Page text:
The Rudner’s: Joseph and Florence’s family

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My great-great-great-grandfather Yehuda Alte Dov and his wife Beilah had four sons (that we know of): Yakov, Tobias, Wolfe, and Lieb Leon.
This section focuses on the offspring of Yakov/Yankov as he was known in Yiddish– or Jacob, as he was referred by his children as they settled in Montreal. This article looks at the descendants of his son Joseph, as well as his children and grandchildren. To see the main article on Rudners, which links to Joseph’s siblings, and as well as to Tobias’ descendants, click here.

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The Rudners: Eva and Pearl

My great-great-great-grandfather Yehuda Alte Dov and his wife Beilah had four sons that we know of: Yakov, Tobias, Wolfe, and Lieb Leon.
This section focuses on the offspring of Yakov (Yankov, as he was known in Yiddish) — or Jacob, as he was referred by his children after they settled in Montreal. This article looks at the descendants of Yakov’s two daughters, Eva and Pearl, as well as their children and grandchildren. As Eva became a Siminovitch and Pearl became a Stern, their descendants are no longer Rudners; for that reason, they do not each get their own page, nor as much detail. But, their children are cousins of Rudners, and their grandchildren are second cousins, and thus merit mention. To see the main article on Rudners, which links to Eva’s and Pearl’s brothers, and as well as to Tobias’ descendants, click here.
There was an interesting difference between Lea’s family and Pearl’s, and their brothers’. Abraham’s, Israel’s and Lea’s children associated with each other– they went to the same Hebrew schools, dances, teas, card game evenings, weddings, and some even vacationed together. Whereas Pearl’s family interacted somewhat with the Siminovitches, but not with the Rudner’s. That may explain why Moe Rudner’s tree had no information about the Sterns.

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The Rudners: Israel’s children

My great-great-great-grandfather Yehuda Alte Dov and his wife Beilah had four sons (that we know of): Yakov, Tobias, Wolfe, and Lieb Leon.
This section focuses on the offspring of Yakov/Yankov as he was known in Yiddish– or Jacob, as he was referred by his children as they settled in Montreal. This article looks at the descendents of the man known as Sruhl or Shrul in the family, and Israel and Isidore in public records, as well as his children and grandchildren.

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The Rudners

The nice thing about researching the Rudner side of my family is that the name “Rudner” is distinctive, and thus easy to find. Family lore has it that all Rudners are related, and all other Rudners I’ve come across (a listserv run by a man in Texas in the mid-1990s, a Facebook group c2010, etc) were told the same thing. The origin of the name could be German (something to do with sheep) or a modification of the Russian “Rudnev”. What’s interesting about the online research is that it is quite clear that while there are variations and similar names (e.g. “Rudnitsky”), the name “Rudner” is clearly a family name across time and countries, and not an accident in one particular branch. The family name was quite clearly Rudner, and those Rudners left Romania/Russia/Austria and settled elsewhere.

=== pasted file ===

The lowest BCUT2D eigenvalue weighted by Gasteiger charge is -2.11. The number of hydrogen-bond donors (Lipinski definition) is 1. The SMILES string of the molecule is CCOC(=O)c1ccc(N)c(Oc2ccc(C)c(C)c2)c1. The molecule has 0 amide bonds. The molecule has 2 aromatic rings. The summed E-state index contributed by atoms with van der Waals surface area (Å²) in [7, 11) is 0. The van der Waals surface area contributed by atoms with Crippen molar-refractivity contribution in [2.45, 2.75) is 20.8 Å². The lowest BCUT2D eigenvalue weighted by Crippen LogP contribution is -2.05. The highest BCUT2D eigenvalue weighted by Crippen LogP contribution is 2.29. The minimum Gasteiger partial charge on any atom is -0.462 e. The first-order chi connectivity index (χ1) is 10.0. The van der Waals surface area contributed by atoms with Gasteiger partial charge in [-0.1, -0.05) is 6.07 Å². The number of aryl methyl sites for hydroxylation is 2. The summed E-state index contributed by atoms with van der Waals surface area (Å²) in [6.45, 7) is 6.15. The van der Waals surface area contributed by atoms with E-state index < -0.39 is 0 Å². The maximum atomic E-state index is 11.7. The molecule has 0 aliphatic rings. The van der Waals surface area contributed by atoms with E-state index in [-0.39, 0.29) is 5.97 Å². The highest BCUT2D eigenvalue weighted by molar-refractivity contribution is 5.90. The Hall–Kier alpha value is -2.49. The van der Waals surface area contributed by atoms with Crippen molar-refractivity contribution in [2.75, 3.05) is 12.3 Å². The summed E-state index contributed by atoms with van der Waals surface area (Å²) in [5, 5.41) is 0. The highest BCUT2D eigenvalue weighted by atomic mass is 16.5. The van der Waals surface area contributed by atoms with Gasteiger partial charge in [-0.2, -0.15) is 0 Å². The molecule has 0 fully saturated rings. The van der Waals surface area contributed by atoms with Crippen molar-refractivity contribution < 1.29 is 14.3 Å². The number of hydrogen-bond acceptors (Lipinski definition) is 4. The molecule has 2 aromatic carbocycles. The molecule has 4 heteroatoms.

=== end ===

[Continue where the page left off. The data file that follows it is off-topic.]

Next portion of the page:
The question is: who were they? Where did they originally come from? Were the emigrants all siblings, and the Rudners of the world are their descendants? Or were the emigrants siblings, cousins, extended family, and thus us Rudners have a broader source that needs to go back further generations to find a common ancestor?

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The Rudners: Abraham’s children

My great-great-great-grandfather Yehuda Alte Dov and his wife Beilah had four sons (that we know of): Yakov, Tobias, Wolfe, and Lieb Leon.
This section focuses on the offspring of Yakov/Yankov as he was known in Yiddish– or Jacob, as he was referred by his children as they settled in Montreal. This article looks at Abraham and his children and grandchildren.

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Montreal’s Plateau district

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The Plateau district, to the east and south-east of the mountain, was the immigrant section for Montreal in the pre-WWII time period. Thousands of poor Jews (the immigrant wave at that time) lived in those blocks– you didn’t even need to know any English or French, as the language of the area was Yiddish! They lived in small apartments (if they were lucky), or tenements or as boarders (if they were less fortunate). They worked for employers who were willing to hire Jews– the many clothing factories (in the “shmatte [rag] trade”), small shops, or other operations. Their children went to the Protestant schools that would take them (the Board created the Baron Byng high school to segregate the Jews from the Protestant children), and to the handful of Jewish schools operating in duplexes or storefronts. They went to religious services in the dozen small synagogues– again, many of them were in apartments or storefronts, although a few grew to be their own building.

If you have ancestors who lived in this neighbourhood, you can find where they lived through census data (the 1911 and 1921 censuses are available online, free) or through Lovell’s, which was Montreal’s city directory. [Note that it’s household heads who were listed, sometimes with boarders, and it was optional; sometimes other significant wage earners were included].

But then you’ll run in a problem: Montreal’s street numbers changed in the 1920s! Not only north-south streets, but also east-west streets changed when Montreal switched to the grid-numbering system. So, where was your great-grandfather’s house? Continue reading